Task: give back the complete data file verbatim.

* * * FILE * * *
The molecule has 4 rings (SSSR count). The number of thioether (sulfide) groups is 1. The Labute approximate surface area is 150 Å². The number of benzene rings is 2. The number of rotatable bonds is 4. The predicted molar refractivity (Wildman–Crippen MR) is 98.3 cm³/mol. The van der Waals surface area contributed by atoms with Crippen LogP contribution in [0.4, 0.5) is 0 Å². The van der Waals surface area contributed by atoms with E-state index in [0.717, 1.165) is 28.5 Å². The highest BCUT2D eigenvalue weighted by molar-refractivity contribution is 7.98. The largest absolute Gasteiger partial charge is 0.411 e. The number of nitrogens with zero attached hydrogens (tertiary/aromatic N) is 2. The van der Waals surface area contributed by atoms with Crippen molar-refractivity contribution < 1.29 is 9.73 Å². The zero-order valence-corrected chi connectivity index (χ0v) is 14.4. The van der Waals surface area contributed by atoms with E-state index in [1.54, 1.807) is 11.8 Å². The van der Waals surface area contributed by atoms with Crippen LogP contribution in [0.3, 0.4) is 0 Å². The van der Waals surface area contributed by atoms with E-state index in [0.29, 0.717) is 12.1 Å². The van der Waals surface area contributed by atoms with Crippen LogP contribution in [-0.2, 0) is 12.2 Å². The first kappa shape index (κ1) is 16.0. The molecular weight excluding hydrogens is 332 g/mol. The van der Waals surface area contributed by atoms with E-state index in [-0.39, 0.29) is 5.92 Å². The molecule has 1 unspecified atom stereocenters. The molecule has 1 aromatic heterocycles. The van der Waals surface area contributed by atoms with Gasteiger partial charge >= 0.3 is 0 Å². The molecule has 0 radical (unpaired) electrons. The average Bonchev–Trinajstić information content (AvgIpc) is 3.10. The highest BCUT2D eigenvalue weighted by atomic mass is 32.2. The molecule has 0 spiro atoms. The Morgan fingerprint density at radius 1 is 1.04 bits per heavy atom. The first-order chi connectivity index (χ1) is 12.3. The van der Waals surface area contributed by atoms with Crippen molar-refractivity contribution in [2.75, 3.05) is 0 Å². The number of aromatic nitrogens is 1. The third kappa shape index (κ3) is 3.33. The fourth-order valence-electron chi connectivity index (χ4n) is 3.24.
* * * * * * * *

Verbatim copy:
The molecule has 4 rings (SSSR count). The number of thioether (sulfide) groups is 1. The Labute approximate surface area is 150 Å². The number of benzene rings is 2. The number of rotatable bonds is 4. The predicted molar refractivity (Wildman–Crippen MR) is 98.3 cm³/mol. The van der Waals surface area contributed by atoms with Crippen LogP contribution in [0.4, 0.5) is 0 Å². The van der Waals surface area contributed by atoms with E-state index in [0.717, 1.165) is 28.5 Å². The highest BCUT2D eigenvalue weighted by molar-refractivity contribution is 7.98. The largest absolute Gasteiger partial charge is 0.411 e. The number of nitrogens with zero attached hydrogens (tertiary/aromatic N) is 2. The van der Waals surface area contributed by atoms with Crippen molar-refractivity contribution < 1.29 is 9.73 Å². The zero-order valence-corrected chi connectivity index (χ0v) is 14.4. The van der Waals surface area contributed by atoms with E-state index in [1.54, 1.807) is 11.8 Å². The van der Waals surface area contributed by atoms with Crippen LogP contribution in [0.3, 0.4) is 0 Å². The van der Waals surface area contributed by atoms with E-state index in [0.29, 0.717) is 12.1 Å². The van der Waals surface area contributed by atoms with Crippen LogP contribution in [-0.2, 0) is 12.2 Å². The first kappa shape index (κ1) is 16.0. The molecular weight excluding hydrogens is 332 g/mol. The van der Waals surface area contributed by atoms with E-state index in [-0.39, 0.29) is 5.92 Å². The molecule has 1 unspecified atom stereocenters. The molecule has 1 aromatic heterocycles. The van der Waals surface area contributed by atoms with Gasteiger partial charge >= 0.3 is 0 Å². The molecule has 0 radical (unpaired) electrons. The average Bonchev–Trinajstić information content (AvgIpc) is 3.10. The highest BCUT2D eigenvalue weighted by atomic mass is 32.2. The molecule has 0 spiro atoms. The Morgan fingerprint density at radius 1 is 1.04 bits per heavy atom. The first-order chi connectivity index (χ1) is 12.3. The van der Waals surface area contributed by atoms with Crippen molar-refractivity contribution in [2.75, 3.05) is 0 Å². The number of aromatic nitrogens is 1. The third kappa shape index (κ3) is 3.33. The fourth-order valence-electron chi connectivity index (χ4n) is 3.24.